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Android, iOS, Windows, and macOS

Last updated: 2023-10-09 17:12:27


    Mobile live streaming uses mainly the portrait mode, but TRTC supports both the landscape and portrait modes, making it necessary to implement different page orientation logics. This document introduces you to the following:
    How to implement the portrait mode, for example, for video calls like those on WeChat
    How to implement the landscape mode, for example, for group communication applications such as Zoom
    How to customize settings for the rotation and rendering mode of the local image and remote images.

    Supported Platforms


    Portrait Mode

    To deliver an experience similar to that of WeChat video calls, you need to do two things.

    1. Set the orientation of your app to portrait.

    Set the page orientation in Xcode > General > Deployment Info > Device Orientation.
    Alternatively, use the supportedInterfaceOrientationsForWindow method in Appdelegate.
    - (UIInterfaceOrientationMask)application:(UIApplication *)application
    supportedInterfaceOrientationsForWindow:(UIWindow *)window
    return UIInterfaceOrientationMaskPortrait ;
    This CSDN article offers a detailed guide on page orientation and adaptation on iOS for developers.
    Set the screenOrientation attribute of the activity element to portrait:
    <activity android:name=".trtc.TRTCMainActivity" android:launchMode="singleTask" android:windowSoftInputMode="adjustPan"
    android:screenOrientation="portrait" />

    2. Set the orientation of the SDK to portrait.

    When you use the setVideoEncoderParam API of TRTCCloud to set video encoding parameters, set resMode to TRTCVideoResolutionModePortrait. Below is the sample code:
    TRTCVideoEncParam* encParam = [TRTCVideoEncParam new];
    encParam.videoResolution = TRTCVideoResolution_640_360;
    encParam.videoBitrate = 600;
    encParam.videoFps = 15;
    encParam.resMode = TRTCVideoResolutionModePortrait; // Set the resolution mode to portrait.
    [trtc setVideoEncoderParam: encParam];
    TRTCCloudDef.TRTCVideoEncParam encParam = new TRTCCloudDef.TRTCVideoEncParam();
    encParam.videoResolution = TRTCCloudDef.TRTC_VIDEO_RESOLUTION_640_360;
    encParam.videoBitrate = 600;
    encParam.videoFps = 15;
    encParam.videoResolutionMode = TRTCCloudDef.TRTC_VIDEO_RESOLUTION_MODE_PORTRAIT; //Set the resolution mode to portrait.

    Landscape Mode

    The steps to implement the landscape mode for your app are similar to the steps of implementing the portrait mode, except that different values are used for the parameters in step 1 and step 2. In particular, regarding the value of resMode in TRTCVideoEncParam in step 2,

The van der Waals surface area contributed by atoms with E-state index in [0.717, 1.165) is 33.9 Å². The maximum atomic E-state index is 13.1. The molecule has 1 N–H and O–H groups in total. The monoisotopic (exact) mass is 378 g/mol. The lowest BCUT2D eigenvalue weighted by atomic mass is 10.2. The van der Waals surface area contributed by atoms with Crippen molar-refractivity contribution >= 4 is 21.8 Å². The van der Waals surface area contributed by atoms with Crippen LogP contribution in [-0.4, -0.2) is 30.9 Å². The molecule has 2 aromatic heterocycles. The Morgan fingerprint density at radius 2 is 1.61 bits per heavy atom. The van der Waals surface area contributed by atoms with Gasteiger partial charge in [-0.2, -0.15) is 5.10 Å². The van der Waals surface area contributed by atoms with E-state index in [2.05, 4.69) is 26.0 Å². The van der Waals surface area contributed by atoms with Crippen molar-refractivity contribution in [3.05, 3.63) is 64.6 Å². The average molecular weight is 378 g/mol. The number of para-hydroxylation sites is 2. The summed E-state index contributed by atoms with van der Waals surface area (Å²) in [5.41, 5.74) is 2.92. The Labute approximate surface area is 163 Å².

on iOS, set it to TRTCVideoResolutionModeLandscape.

    Custom Settings

    The TRTC SDK provides different APIs for the setting of the rotation and rendering mode of the local image and remote images.
    Set the clockwise rotation of the local image preview
    Rotate 90, 180, or 270 degrees clockwise
    Set the rendering mode of the local image preview
    Crop the image or fill the blank space with black bars
    Set the clockwise rotation of remote video images
    Rotate 90, 180, or 270 degrees clockwise
    Set the rendering mode of remote video images
    Crop the image or fill the blank space with black bars
    Set the clockwise rotation of encoded images
    Rotate 90, 180, or 270 degrees clockwise


    For adaptation during video recording and CDN live streaming, the TRTC SDK provides a simple gravity-sensing adaptation feature, which you can enable using the setGSensorMode API of TRTCCloud.
    The feature supports 90-degrees, 180-degrees and 270-degrees adaptive rotation. This means that when a user's phone is turned, the orientation of the user's image seen by remote users remains the same. Since the feature is achieved through encoder-based rotation adjustment, adaptive rotation is also possible for recorded videos and videos played via HTML5 players.
    Another way to achieve adaptive rotation is by embedding the gravity direction of a video in the information of each video frame, and adjusting the rotation degree of the video at the viewer end. This scheme requires the introduction of additional transcoding resources to adjust the orientation of recorded videos as expected and is therefore not recommended.
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